If hip-hop steers clear of the gangsta minstrel-show quagmire and continues to annex more and more of mainstream pop culture, sooner or later so many people will have grown up with it as the dominant music of their youth that nobody will still feel compelled to point out when a hip-hop artist isn't black. Until that utopia arrives, though, it's going to be hard to talk about A-TRAK without mentioning his white French-Canadian heritage--I mean, it's no small feat for a hip-hop DJ to excel when he comes from what's hands-down the least funky stock in North America. The trailer to his new DVD, Sunglasses Is a Must, includes some footage of him in middle school, cutting and scratching like a veteran; at age 15 he won the DMC championship, the DJ world's equivalent of an Olympic gold medal, and a few years later he landed a star position as Kanye West's tour DJ. His technique on the decks runs a little too deep into turntablist turf for my taste, but that doesn't mean he can't pick his tracks--his sets (like his new mix tape with GLC, Drive Slow) respect the folks on the dance floor even as they indulge the crate-digging trainspotters who are sure to crowd his booth. That's a good sign--the last thing a DJ should do is make you think too much.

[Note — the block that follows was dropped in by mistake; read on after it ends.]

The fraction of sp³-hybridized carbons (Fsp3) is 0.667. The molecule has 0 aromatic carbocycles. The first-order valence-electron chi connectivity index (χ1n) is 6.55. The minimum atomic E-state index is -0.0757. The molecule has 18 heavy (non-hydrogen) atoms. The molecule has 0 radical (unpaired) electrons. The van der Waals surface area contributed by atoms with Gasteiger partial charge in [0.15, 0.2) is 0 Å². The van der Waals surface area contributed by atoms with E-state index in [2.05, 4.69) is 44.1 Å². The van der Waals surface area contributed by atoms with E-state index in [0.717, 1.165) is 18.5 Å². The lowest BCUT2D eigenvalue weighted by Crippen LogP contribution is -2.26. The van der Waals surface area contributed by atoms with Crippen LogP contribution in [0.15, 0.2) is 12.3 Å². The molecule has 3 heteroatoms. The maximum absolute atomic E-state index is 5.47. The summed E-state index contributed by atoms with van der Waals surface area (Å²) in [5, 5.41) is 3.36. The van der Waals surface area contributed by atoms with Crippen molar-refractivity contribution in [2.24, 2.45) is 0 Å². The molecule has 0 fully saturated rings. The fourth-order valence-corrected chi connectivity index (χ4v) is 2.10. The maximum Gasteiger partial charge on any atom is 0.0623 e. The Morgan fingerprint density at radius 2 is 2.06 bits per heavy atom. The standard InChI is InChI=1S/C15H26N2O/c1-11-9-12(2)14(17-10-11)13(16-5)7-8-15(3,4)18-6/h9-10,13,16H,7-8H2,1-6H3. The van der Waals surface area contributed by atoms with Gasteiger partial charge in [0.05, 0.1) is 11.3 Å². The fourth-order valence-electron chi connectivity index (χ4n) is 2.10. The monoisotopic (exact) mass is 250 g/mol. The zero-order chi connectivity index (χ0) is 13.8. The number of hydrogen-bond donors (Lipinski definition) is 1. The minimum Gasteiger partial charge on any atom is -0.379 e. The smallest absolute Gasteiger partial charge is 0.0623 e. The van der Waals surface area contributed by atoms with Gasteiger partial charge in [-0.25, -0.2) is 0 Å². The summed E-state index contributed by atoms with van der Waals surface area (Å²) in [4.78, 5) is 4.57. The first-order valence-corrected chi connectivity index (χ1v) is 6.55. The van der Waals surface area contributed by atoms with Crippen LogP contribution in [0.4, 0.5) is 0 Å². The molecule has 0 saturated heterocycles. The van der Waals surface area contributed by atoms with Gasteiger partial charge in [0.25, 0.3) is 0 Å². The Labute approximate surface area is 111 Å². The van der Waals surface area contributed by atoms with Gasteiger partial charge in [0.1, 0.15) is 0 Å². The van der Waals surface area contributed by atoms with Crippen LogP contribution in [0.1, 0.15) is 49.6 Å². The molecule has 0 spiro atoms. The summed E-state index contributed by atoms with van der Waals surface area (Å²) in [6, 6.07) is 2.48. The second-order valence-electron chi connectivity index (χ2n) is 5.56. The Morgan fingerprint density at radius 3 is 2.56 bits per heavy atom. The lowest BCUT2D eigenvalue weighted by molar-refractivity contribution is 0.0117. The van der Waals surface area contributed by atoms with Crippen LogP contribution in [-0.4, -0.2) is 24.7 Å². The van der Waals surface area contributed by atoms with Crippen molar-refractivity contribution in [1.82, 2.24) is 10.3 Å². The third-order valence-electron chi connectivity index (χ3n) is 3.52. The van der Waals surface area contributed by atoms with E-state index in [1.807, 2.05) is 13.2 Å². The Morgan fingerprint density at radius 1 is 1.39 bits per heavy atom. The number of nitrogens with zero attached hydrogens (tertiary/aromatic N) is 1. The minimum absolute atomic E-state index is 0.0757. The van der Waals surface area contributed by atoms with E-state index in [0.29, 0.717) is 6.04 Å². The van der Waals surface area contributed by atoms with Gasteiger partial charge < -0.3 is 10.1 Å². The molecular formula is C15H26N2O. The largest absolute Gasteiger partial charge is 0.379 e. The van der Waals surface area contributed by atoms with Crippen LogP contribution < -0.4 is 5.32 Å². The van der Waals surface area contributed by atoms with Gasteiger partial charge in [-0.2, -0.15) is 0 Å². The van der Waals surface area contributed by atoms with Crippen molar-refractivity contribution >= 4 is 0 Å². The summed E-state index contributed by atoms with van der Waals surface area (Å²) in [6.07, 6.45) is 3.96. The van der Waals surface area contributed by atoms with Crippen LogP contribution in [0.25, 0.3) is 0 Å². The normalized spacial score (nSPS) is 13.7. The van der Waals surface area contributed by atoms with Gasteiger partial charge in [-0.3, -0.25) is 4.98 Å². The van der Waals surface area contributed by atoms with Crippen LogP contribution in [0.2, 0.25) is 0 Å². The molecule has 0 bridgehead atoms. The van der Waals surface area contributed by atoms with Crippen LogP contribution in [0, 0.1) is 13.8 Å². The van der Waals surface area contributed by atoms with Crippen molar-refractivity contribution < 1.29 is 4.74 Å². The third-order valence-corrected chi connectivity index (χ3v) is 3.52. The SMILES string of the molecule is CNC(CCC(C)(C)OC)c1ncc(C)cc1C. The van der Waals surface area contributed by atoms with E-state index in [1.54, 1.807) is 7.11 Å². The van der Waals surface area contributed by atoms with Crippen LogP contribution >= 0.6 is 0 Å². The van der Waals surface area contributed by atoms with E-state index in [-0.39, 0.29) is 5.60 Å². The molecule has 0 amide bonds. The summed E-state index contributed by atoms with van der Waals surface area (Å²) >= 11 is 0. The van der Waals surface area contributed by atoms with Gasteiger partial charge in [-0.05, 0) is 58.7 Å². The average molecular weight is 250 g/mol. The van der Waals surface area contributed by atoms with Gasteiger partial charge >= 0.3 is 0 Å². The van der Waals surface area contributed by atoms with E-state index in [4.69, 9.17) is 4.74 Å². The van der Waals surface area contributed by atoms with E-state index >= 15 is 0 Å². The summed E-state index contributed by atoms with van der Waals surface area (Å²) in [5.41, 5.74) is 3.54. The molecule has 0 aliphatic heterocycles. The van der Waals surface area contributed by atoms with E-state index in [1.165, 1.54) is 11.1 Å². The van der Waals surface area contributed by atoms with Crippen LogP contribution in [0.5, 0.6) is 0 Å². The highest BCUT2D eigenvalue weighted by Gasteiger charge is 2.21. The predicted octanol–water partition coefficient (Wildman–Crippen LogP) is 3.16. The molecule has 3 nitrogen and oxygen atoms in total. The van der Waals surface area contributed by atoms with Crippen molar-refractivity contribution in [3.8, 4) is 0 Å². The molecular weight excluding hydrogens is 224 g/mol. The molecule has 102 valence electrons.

The three DJs of Brooklyn collective THE RUB are definitely more interested in testing your ass-shaking abilities than stimulating your brain. Like their buds in Hollertronix, they're omnivores, aiming to find the points where hip-hop, rock, and regional club styles like Baltimore house and Brazilian favela funk all sync up. I'm sure you could attach some rosy global-village ideal to this endeavor, but that's sorta beside the point for the people sweating it out to MOP's thug anthem "Ante Up" over a bass-popping Queen break. If you only know the Rub from their "It's the Motherfucking Remix" comps, here's your chance to hear the real thing.
A-Trak headlines, the Rub are second, and Rhyme Scheme & Visual open. Sat 5/6, 10 PM, Empty Bottle, 1035 N. Western, 773-276-3600 or 866-468-3401, $12 in advance, $14 at the door.